• Plotting S parameters for a given set of characteristic polynomials (F, P and E)
  • Evaluation of (N, N) and (N+2, N+2) coupling matrices
  • Plotting S parameters from the obtained coupling matrices (both N and N+2 matrices)

For the theory, see the article on microwave analog filter design here: (Sec. “EM and MW circuits”)

In the near future, I am planning to include some more functions to reduce coupling matrices into folded and arrow canonical forms.

Screen shots:

Magnitude of S parameters

Magnitude of S parameters

Group delay

Group delay

Induced Current Density on a “Paraboloid of Revolution” due to a “Huygens Source” Placed at the Focus

April 1, 2011 Leave a comment

Feed Polarization:

When any of the “conic” reflectors are used, it is of interest to specify an “ideal” polarization of the incident field such that the currents induced in the reflector flow in parallel paths. This specification will permit the reflector to be formed by parallel conducting wires or slats [1].

So, I wrote a simple script to plot the induced currents on the reflector (which is a simple paraboloid of revolution). The ideal feed for this particular reflector is Huygens source (see [1] for further theory). As you can see, the currents flow in parallel paths as expected. But, due to the inherent antisymmetry nature of the feed, the magnitude of the induced current also is asymmetric. I don’t know exactly how this will effect the secondary radiation pattern. But, I thought it is interesting and noteworthy to post !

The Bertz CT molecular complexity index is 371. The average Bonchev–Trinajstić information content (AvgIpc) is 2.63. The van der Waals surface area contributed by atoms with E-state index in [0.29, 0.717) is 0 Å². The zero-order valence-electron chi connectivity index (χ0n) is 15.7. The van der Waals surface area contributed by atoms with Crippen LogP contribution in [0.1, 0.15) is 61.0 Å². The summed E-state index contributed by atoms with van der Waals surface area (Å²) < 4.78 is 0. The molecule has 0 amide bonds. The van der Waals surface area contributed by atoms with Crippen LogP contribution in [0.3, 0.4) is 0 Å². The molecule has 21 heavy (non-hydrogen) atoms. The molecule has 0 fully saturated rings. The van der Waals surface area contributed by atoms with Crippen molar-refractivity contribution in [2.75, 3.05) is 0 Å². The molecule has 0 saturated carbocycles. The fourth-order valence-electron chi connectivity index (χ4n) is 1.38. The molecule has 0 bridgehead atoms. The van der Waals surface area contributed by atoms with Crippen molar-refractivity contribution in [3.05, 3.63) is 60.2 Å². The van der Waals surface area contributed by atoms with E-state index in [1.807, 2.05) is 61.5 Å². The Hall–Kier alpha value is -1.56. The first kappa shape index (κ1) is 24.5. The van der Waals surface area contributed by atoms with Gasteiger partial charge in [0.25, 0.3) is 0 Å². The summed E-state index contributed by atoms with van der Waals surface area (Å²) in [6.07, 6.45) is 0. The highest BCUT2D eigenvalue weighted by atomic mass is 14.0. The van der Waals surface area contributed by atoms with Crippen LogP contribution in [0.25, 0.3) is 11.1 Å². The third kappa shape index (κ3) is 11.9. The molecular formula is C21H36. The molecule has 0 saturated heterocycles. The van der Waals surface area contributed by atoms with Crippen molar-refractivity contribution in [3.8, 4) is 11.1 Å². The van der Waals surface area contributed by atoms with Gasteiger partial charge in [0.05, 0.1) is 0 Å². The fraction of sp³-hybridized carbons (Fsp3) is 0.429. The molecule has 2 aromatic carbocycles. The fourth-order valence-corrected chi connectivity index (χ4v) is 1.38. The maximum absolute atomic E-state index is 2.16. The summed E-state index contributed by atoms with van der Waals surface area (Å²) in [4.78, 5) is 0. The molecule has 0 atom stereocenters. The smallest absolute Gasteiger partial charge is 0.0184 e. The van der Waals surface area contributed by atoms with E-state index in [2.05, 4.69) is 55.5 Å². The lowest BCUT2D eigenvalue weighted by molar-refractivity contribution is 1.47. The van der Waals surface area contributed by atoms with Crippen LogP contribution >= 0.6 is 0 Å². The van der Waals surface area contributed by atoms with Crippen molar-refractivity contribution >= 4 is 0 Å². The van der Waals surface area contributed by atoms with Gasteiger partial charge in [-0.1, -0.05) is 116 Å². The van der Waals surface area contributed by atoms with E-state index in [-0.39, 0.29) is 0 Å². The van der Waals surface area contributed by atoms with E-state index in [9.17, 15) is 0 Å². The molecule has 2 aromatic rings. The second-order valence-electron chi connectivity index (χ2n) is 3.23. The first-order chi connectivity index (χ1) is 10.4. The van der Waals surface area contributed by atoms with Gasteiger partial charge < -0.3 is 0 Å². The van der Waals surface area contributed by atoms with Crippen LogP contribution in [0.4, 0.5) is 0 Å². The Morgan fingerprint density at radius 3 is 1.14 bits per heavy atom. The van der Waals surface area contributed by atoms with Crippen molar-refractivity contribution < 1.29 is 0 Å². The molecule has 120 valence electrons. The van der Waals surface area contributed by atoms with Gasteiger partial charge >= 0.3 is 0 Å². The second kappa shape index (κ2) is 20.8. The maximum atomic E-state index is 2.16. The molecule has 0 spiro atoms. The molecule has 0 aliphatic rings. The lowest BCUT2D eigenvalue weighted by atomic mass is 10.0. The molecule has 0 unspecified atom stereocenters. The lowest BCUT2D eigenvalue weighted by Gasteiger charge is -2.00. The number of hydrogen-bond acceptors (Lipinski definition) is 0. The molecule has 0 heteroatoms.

1. Irwin Koffman, “Feed polarization for parallel currents in reflectors generated by conic sections”, IEEE Transactions on Antennas and Propagation, 1966, 14, 37-40


For a few more thoughts related to the Ludwig’s cross polarization definitions, click the link below: (Sec. Phased Arrays & Antennas)

You can find the Python script corresponding to the below diagrams here. By the way, this is not an April fool’s joke🙂.

Isometric View: Induced Current Density on a "Paraboloid of Revolution" due to a "Huygens Source" Placed at the Focus

Isometric View: Induced Current Density on a "Paraboloid of Revolution" due to a "Huygens Source" Placed at the Focus

Top View: Induced Current Density on a "Paraboloid of Revolution" due to a "Huygens Source" Placed at the Focus

Top View: Induced Current Density on a "Paraboloid of Revolution" due to a "Huygens Source" Placed at the Focus